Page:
At the special request of one of our members, we are reviewing Chipotle (CMG) in this article. The Valuentum Buying Index rating reveals how likely we think the firm will deliver alpha.
What Are the Sources of Alpha?
Investors know that to generate alpha one must constantly seek out new opportunities and new ways of looking at the same things. Alpha can be created by capitalizing on public information that other investors can't easily process (think footnotes of an 8-k), building a better mousetrap (think a better valuation model), achieving a better understanding of how the market works (an in-depth understanding of the company and its drivers), or exploiting structural impediments of the market (think cross-methodological work and post-earnings drift).
Exploiting Structural Impediments
If you ever ask value investors what they think of technical/momentum investors, you probably won't hear a lot of support for their process. Likewise, technical/momentum investors won't be paying too much attention to valuation, dismissing it as being too subjective. That leaves a tremendous possibility for investors to generate alpha by exploiting this structural impediment, particularly given the perceived distaste that momentum investors have for value investors and vice versa. Investors are leaving alpha on the table.
Combining Value and Momentum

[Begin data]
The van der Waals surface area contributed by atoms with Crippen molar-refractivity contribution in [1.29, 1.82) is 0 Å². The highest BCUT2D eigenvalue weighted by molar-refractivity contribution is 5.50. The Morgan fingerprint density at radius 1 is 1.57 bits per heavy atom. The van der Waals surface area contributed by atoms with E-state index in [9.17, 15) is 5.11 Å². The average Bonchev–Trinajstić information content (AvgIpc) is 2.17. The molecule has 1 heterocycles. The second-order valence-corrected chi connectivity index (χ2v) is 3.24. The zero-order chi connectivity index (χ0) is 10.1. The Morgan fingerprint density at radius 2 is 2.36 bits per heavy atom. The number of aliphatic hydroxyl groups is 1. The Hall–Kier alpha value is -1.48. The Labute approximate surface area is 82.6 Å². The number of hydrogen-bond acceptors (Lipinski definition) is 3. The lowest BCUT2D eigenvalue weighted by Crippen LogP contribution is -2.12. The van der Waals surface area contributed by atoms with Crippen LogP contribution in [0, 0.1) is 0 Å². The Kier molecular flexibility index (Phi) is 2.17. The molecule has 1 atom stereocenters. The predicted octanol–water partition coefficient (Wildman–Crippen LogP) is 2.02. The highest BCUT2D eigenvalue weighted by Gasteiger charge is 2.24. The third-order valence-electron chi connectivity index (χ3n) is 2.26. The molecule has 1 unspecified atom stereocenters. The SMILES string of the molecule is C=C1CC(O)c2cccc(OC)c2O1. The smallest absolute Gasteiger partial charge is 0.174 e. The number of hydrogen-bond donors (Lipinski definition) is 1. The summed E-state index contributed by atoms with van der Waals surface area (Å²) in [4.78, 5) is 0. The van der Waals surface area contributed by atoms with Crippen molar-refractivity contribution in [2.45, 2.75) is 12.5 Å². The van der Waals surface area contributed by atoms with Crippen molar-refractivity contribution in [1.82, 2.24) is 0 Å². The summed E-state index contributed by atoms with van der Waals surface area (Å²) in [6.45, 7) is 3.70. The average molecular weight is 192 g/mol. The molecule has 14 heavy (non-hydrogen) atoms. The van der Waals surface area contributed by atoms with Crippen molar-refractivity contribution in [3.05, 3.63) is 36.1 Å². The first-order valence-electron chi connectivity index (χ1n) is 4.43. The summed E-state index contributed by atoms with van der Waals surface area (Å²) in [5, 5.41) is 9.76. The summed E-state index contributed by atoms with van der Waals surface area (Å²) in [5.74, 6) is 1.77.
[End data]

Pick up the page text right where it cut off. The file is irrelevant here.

So, what do you think might happen if investors combine value and momentum processes successfully? The answer: alpha. That's what we generate in our Best Ideas portfolio, and that's what has been shown academically to occur in a combined value-momentum process. Value and momentum investors, individually, are leaving a huge chunk of alpha out there ready to be exploited. And that's where we come in.
When value and momentum investors like the same stock, it explodes - think Apple (AAPL) as the most recent example. If value investors don't combine the two, they could be left holding the bag - think Radio Shack (RSH), or Hewlett Packard (HPQ). And if momentum investors don't respect valuation, they can find themselves holding Netflix (NFLX) at more than $200 per share.
Introducing the Valuentum Style of Investing
Valuentum may be our corporate name, but it is much more than that. It is a new style of investing - not value, not growth, not GARP, not momentum, but Valuentum. We combine an extensive three-stage discounted cash flow process (creating complete pro-forma financial statements) with a relative value assessment (price-to-earnings, PEG) and then add on a technical and momentum overlay to identify the best entry and exit points on the most attractive stocks on the market today.